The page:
Objective: To examine the association between maternal hyper- and hypothyroidism and the risk of attention deficit hyperactivity disorder (ADHD) and autism spectrum disorder (ASD) in the child.
Design: A population-based cohort study.
Setting: Singletons liveborn in Denmark between 1991 and 2004.
Population: A total of 857 014 singletons alive and living in Denmark at the age of 3 years.
Methods: Information on the diagnosis and/or treatment of maternal thyroid disease and the neurodevelopmental disorders ADHD and ASD in the child was obtained from Danish nationwide registers. The Cox proportional hazards model was used to estimate the hazard ratio (HR) with 95% confidence interval (95% CI) for risk of ADHD and ASD in children born to mothers with thyroid dysfunction, adjusting for potential confounding factors.
Main outcome measures: ADHD and ASD in the child.
Results: Altogether, 30,295 singletons (3.5%) were born to mothers with thyroid dysfunction. Maternal hyperthyroidism diagnosed and treated for the first time after the birth of the child increased the risk of ADHD in the child (adjusted HR 1.23; 95% CI 1.05-1.44), whereas hypothyroidism increased the risk of ASD (adjusted HR 1.34; 95% CI 1.14-1.59). No significant association was seen for maternal diagnosis and treatment prior to the birth of the child.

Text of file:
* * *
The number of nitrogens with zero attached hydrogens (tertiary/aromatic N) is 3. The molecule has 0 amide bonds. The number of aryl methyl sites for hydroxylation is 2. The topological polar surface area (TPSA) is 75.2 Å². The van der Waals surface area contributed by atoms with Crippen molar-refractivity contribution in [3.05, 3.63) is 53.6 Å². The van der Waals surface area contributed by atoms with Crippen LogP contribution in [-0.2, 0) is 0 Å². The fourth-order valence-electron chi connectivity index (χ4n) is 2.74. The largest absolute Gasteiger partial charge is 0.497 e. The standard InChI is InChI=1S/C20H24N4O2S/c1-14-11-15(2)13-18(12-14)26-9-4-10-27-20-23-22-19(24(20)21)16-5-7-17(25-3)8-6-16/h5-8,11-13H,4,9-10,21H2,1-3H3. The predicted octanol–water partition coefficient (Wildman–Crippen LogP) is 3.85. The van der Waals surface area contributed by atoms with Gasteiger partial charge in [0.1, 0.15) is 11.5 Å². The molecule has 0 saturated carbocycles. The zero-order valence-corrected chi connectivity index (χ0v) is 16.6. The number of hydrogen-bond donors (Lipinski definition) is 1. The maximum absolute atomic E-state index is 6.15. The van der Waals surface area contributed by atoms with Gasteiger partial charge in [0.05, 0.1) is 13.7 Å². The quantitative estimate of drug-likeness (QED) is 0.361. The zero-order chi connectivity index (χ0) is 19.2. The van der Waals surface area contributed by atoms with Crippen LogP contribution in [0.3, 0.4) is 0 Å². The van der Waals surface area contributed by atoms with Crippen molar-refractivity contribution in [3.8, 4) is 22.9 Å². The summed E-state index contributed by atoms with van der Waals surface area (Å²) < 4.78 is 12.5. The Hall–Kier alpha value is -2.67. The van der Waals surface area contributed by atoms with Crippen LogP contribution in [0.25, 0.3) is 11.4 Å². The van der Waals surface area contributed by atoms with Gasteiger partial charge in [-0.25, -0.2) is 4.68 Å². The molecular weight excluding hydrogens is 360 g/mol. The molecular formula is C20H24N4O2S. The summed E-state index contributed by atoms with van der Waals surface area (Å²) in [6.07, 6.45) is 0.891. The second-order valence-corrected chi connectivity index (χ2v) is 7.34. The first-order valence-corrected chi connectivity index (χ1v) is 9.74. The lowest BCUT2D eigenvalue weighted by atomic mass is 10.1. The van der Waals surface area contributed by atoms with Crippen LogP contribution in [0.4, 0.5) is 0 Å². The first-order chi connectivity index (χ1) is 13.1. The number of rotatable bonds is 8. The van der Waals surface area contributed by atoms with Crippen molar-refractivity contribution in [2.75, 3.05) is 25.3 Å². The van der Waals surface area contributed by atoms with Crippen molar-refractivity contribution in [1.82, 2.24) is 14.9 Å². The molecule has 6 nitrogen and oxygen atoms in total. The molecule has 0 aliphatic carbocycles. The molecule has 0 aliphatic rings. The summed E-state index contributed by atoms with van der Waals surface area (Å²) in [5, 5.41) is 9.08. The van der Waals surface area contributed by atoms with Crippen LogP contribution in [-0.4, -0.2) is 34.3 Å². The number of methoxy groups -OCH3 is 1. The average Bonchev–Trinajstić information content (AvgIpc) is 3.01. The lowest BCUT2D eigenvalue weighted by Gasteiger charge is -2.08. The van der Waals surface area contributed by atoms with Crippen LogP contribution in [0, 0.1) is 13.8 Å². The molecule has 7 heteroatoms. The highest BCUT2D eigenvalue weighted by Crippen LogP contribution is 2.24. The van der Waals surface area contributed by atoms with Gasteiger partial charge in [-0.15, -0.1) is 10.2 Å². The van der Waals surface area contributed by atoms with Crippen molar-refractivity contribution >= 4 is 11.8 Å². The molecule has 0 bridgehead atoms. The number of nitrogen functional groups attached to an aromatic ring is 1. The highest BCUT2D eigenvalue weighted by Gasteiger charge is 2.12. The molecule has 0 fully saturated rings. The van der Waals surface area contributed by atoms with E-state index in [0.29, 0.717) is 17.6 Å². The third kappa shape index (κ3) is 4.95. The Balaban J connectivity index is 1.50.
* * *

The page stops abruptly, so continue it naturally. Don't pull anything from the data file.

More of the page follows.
Conclusions: Children born to mothers diagnosed and treated for the first time for thyroid dysfunction after their birth may have been exposed to abnormal levels of maternal thyroid hormone already present during the pregnancy, and this untreated condition could increase the risk of specific neurodevelopmental disorders in the child.
Keywords: Attention deficit hyperactivity disorder; autism spectrum disorder; hyperthyroidism; hypothyroidism; pregnancy.
© 2014 Royal College of Obstetricians and Gynaecologists.